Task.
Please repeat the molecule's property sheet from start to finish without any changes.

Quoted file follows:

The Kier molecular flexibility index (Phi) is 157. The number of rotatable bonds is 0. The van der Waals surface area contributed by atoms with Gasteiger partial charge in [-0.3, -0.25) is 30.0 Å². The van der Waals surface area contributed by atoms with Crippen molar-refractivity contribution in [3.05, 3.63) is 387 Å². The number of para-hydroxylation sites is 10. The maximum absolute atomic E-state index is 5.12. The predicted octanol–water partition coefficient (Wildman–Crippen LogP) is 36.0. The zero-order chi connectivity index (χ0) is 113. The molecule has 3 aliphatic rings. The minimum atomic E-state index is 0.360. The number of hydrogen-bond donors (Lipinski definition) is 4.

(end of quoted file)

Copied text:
The Kier molecular flexibility index (Phi) is 157. The number of rotatable bonds is 0. The van der Waals surface area contributed by atoms with Gasteiger partial charge in [-0.3, -0.25) is 30.0 Å². The van der Waals surface area contributed by atoms with Crippen molar-refractivity contribution in [3.05, 3.63) is 387 Å². The number of para-hydroxylation sites is 10. The maximum absolute atomic E-state index is 5.12. The predicted octanol–water partition coefficient (Wildman–Crippen LogP) is 36.0. The zero-order chi connectivity index (χ0) is 113. The molecule has 3 aliphatic rings. The minimum atomic E-state index is 0.360. The number of hydrogen-bond donors (Lipinski definition) is 4.